By Susan Schaeffer, Editor
Both the greatest promise and the biggest challenge in treating progressive diseases lie in intervening early, before disease processes become too complex to intercept and damage to tissues and systems becomes irreversible. In many settings, basic and translational research are beginning to reveal the molecular drivers of the transition from healthy to disease states, offering the tantalizing prospect of cutting these processes off before illness even begins.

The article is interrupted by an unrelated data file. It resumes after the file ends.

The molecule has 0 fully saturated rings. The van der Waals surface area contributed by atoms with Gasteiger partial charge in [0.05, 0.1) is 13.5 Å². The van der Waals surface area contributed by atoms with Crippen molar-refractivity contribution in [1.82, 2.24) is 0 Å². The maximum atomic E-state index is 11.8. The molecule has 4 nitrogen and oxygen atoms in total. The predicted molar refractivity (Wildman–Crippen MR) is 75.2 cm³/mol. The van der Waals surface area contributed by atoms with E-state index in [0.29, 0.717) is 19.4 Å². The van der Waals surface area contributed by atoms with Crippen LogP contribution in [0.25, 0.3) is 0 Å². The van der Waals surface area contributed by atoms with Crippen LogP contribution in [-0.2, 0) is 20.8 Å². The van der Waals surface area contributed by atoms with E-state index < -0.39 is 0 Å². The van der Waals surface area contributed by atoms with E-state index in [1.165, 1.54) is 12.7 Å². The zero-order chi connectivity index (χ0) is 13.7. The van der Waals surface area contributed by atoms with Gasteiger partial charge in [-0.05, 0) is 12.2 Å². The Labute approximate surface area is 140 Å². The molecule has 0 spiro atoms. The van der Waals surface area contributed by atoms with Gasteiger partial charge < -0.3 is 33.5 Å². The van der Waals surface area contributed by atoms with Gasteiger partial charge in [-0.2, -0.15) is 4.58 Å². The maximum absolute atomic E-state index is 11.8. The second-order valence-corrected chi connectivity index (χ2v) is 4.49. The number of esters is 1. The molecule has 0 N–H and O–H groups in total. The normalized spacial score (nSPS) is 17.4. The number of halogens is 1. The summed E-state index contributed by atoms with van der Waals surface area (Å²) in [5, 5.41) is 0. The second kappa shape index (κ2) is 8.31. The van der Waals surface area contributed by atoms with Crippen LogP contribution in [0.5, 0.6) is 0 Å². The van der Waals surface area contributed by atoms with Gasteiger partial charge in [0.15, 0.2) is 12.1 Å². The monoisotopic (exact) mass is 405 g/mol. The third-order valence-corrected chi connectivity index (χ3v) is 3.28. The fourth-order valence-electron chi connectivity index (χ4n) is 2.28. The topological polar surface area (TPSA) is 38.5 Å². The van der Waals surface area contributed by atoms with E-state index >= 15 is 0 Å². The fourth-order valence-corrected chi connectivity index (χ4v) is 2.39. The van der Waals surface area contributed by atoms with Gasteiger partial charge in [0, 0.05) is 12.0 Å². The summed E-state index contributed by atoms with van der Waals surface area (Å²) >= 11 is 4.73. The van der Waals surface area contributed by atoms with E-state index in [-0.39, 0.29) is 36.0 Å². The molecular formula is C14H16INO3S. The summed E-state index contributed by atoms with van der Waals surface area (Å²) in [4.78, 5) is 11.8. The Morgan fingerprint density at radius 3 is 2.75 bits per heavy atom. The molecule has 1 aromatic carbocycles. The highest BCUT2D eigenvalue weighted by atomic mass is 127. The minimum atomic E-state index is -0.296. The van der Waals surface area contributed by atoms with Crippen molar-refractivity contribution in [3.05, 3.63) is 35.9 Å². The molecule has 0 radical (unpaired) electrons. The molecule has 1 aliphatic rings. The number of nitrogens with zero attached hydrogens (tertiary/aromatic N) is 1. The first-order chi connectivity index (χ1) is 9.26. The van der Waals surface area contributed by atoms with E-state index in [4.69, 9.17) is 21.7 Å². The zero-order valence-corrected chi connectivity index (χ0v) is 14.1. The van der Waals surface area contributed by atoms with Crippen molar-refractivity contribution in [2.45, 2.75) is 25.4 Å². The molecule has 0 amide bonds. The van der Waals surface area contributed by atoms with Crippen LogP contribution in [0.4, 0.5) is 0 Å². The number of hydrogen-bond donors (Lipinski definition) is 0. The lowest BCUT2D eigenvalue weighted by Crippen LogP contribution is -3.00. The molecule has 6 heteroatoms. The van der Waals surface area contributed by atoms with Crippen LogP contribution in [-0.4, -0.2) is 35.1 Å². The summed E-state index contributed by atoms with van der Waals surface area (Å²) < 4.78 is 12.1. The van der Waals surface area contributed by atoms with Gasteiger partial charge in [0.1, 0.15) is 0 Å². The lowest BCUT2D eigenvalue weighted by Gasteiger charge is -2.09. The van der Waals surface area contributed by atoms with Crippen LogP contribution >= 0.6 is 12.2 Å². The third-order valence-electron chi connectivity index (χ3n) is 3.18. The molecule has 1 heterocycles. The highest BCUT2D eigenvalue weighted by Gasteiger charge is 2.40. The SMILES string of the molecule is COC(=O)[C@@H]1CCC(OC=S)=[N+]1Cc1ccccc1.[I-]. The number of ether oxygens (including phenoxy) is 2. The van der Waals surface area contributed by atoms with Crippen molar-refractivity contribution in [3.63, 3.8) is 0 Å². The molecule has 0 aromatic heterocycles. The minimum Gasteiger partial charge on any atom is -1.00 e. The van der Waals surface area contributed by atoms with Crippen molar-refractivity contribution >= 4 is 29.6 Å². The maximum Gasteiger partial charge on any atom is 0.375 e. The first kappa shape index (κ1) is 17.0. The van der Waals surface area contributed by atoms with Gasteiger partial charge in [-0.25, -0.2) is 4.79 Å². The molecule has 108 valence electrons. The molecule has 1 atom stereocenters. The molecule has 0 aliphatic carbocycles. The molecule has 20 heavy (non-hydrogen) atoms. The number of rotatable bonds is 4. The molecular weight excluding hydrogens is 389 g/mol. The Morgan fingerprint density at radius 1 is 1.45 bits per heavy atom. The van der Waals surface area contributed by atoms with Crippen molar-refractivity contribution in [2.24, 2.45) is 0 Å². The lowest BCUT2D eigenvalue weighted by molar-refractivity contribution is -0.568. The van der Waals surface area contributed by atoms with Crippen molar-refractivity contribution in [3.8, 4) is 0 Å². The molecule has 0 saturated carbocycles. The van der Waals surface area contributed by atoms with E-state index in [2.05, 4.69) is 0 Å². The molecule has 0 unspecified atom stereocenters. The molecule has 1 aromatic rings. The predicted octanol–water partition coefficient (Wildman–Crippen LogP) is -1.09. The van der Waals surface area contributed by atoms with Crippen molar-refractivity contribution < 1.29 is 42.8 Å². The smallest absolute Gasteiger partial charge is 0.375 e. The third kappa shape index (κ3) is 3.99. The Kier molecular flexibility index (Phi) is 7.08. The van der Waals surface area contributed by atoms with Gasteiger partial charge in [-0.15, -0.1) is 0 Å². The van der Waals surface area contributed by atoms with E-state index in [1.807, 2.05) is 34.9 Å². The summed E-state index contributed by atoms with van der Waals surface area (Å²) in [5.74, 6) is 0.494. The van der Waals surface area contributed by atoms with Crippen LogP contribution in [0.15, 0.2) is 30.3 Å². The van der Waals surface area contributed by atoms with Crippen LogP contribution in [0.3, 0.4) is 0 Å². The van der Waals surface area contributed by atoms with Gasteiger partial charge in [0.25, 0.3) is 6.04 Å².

There have been numerous successful examples of intercepting disease with pharmaceuticals in cardiovascular disease, and several companies have an interception program here or there in other disease areas. But for the most part the pharmaceutical R&D apparatus isn't set up for large scale, rapid development of interventions that can interrupt the transition from health to disease. Nor is the regulatory system set up to run trials in this setting in a meaningful time frame and at a reasonable cost.